1.41421356237309... | |

π | 3.14159265358979... |

e | 2.71828182845904... |

φ | 1.61803398874989... |

Since the above numbers do not terminate and do not have any discernible pattern, they are not rational numbers; there is no way to express the above numbers as a fraction made up of integers.

## Rational vs irrational numbers

The key difference between rational and irrational numbers is that a rational number can be expressed in the form of a fraction made up of integers while an irrational number cannot; in fact, an irrational number cannot be written in the form of a fraction. More simply, an irrational number is any number that is not a rational number.

The subset of numbers that fit the criteria of being an irrational number are all numbers that are non-terminating decimals that do not have an infinitely repeating pattern.

Rational numbers include perfect squares such as 4, 9, 16, 25, 36, and so on. Irrational numbers include surds (numbers that cannot be simplified in a manner that removes the square root symbol) such as , and so on.

## Properties of rational numbers

Rational numbers, as a subset of the set of real numbers, shares all the properties of real numbers. Below are some specific properties of rational numbers, some of which differentiate them from irrational numbers.

### Closure

One of the properties of rational numbers that separates them from their irrational counterpart is the property of closure. Rational numbers are closed under the operations of addition, subtraction, multiplication, and division. This means that performing any of these operations using two rational numbers will always result in another rational number:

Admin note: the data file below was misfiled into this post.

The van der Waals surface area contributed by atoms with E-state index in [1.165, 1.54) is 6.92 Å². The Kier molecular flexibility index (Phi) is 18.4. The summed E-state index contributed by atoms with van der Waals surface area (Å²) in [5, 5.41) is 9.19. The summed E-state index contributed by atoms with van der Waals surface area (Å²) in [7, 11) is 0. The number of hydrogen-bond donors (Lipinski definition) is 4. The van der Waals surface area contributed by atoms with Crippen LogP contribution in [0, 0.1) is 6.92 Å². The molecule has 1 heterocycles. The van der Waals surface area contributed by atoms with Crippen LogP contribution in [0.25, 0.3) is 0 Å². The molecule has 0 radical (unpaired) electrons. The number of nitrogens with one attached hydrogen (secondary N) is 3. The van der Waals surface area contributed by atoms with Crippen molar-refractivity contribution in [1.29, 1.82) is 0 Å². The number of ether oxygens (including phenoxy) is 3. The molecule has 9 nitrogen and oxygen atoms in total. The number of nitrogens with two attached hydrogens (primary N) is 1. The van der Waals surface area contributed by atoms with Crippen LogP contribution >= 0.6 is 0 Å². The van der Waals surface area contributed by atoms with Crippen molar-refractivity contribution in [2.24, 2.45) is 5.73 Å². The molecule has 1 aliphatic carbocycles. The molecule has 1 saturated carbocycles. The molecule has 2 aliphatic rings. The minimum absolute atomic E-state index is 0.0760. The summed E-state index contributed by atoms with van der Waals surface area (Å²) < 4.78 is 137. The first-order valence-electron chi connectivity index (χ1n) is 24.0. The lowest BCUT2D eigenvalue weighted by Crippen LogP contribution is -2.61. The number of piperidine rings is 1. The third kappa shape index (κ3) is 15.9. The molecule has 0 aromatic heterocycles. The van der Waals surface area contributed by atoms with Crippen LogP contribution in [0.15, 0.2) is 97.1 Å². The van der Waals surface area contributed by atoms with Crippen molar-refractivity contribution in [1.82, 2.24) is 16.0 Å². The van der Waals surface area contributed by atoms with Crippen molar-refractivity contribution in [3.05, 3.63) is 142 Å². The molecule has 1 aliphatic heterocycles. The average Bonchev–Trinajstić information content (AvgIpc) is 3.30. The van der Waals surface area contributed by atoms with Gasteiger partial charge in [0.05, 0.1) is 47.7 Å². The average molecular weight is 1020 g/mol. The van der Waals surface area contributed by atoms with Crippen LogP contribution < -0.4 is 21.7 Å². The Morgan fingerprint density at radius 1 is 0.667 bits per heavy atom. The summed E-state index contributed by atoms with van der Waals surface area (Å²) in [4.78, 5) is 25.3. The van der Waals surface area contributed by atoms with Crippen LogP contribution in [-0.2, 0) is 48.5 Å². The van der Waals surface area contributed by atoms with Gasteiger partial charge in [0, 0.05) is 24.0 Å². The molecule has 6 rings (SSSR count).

2 + 2 = 4

2 - 2 = 0

2 × 2 = 4

2 ÷ 2 = 1

All of the results are rational numbers, and the result of these operations will always be rational given that the initial two values are rational numbers. This is not true of irrational numbers, which can either result in rational or irrational numbers depending on the original values.

### Additive inverses

All rational numbers have an additive inverse. Given a rational number a/b, its additive inverse is:

Also, given a non-zero rational number, a/b, its multiplicative inverse is:

The multiplicative inverse is also known as the reciprocal.

Below are some other general things to note about rational numbers.

- Rational numbers can be written in the form of a terminating decimal (the decimal ends) or a repeating decimal (the decimal does not end but has repeating digits).
- Non-terminating decimals are not rational numbers because they cannot be expressed in the form of a common fraction.
- The denominator of the common fraction used to express a rational number cannot be 0.
- All integers are rational numbers since the denominator of the common fraction can be 1.

Examples

1. The following can all be converted into either terminating decimals or repeating decimals:

2. The square root of 2 is not a rational number because its decimal never ends so we have no way to express it in the form of a common fraction:

## Rational numbers and other number sets

There are many different sets of numbers that are commonly used throughout mathematics. Many of them overlap, and it can be helpful to know the various differences between number sets and how they relate to each other.

The set of rational numbers is typically denoted as Q. It is a subset of the set of real numbers (R), which is made up of the sets of rational and irrational numbers.

The set of rational numbers also includes two other commonly used subsets: the sets of integers (Z) and natural numbers (N). Rational numbers include all of the integers as well as all the values between each integer, while integers include all of the natural numbers in addition to their negative values.

The following image depicts the relationships described above (excluding irrational numbers):